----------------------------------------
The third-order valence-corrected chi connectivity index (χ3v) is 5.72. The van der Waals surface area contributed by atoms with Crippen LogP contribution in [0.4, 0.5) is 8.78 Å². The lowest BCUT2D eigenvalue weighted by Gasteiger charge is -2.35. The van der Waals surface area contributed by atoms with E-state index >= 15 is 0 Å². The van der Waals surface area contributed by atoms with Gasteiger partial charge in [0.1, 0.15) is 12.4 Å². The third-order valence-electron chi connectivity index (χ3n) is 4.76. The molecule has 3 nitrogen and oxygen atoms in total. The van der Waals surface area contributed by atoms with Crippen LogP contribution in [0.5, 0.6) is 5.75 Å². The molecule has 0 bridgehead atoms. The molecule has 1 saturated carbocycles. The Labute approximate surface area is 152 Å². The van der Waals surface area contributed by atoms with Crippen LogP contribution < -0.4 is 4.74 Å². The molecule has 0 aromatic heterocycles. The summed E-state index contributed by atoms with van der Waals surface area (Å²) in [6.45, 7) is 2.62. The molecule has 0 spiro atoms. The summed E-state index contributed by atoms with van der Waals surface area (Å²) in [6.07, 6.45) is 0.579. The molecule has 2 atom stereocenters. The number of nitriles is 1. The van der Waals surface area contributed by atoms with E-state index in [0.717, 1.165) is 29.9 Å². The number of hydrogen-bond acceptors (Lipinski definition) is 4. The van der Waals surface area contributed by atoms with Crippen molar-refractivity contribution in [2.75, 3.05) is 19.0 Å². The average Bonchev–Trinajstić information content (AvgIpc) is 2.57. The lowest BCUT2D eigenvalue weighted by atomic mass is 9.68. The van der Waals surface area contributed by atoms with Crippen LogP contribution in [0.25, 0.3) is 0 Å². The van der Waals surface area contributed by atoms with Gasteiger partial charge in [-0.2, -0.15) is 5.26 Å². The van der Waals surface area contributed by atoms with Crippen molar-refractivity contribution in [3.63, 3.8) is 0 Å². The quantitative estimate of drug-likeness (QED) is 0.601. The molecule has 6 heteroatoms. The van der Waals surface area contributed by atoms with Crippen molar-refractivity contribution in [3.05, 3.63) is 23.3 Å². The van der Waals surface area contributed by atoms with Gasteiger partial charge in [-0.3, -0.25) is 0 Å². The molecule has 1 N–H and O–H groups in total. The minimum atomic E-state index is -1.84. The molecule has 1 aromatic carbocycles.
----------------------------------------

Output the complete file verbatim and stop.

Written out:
The third-order valence-corrected chi connectivity index (χ3v) is 5.72. The van der Waals surface area contributed by atoms with Crippen LogP contribution in [0.4, 0.5) is 8.78 Å². The lowest BCUT2D eigenvalue weighted by Gasteiger charge is -2.35. The van der Waals surface area contributed by atoms with E-state index >= 15 is 0 Å². The van der Waals surface area contributed by atoms with Gasteiger partial charge in [0.1, 0.15) is 12.4 Å². The third-order valence-electron chi connectivity index (χ3n) is 4.76. The molecule has 3 nitrogen and oxygen atoms in total. The van der Waals surface area contributed by atoms with Crippen LogP contribution in [0.5, 0.6) is 5.75 Å². The molecule has 0 bridgehead atoms. The molecule has 1 saturated carbocycles. The Labute approximate surface area is 152 Å². The van der Waals surface area contributed by atoms with Crippen LogP contribution < -0.4 is 4.74 Å². The molecule has 0 aromatic heterocycles. The summed E-state index contributed by atoms with van der Waals surface area (Å²) in [6.45, 7) is 2.62. The molecule has 0 spiro atoms. The summed E-state index contributed by atoms with van der Waals surface area (Å²) in [6.07, 6.45) is 0.579. The molecule has 2 atom stereocenters. The number of nitriles is 1. The van der Waals surface area contributed by atoms with E-state index in [0.717, 1.165) is 29.9 Å². The number of hydrogen-bond acceptors (Lipinski definition) is 4. The van der Waals surface area contributed by atoms with Crippen molar-refractivity contribution in [2.75, 3.05) is 19.0 Å². The average Bonchev–Trinajstić information content (AvgIpc) is 2.57. The lowest BCUT2D eigenvalue weighted by atomic mass is 9.68. The van der Waals surface area contributed by atoms with Crippen LogP contribution in [0.25, 0.3) is 0 Å². The van der Waals surface area contributed by atoms with Gasteiger partial charge in [-0.2, -0.15) is 5.26 Å². The van der Waals surface area contributed by atoms with Crippen molar-refractivity contribution in [3.63, 3.8) is 0 Å². The quantitative estimate of drug-likeness (QED) is 0.601. The molecule has 6 heteroatoms. The van der Waals surface area contributed by atoms with Crippen molar-refractivity contribution in [3.05, 3.63) is 23.3 Å². The van der Waals surface area contributed by atoms with Gasteiger partial charge in [-0.3, -0.25) is 0 Å². The molecule has 1 N–H and O–H groups in total. The minimum atomic E-state index is -1.84. The molecule has 1 aromatic carbocycles.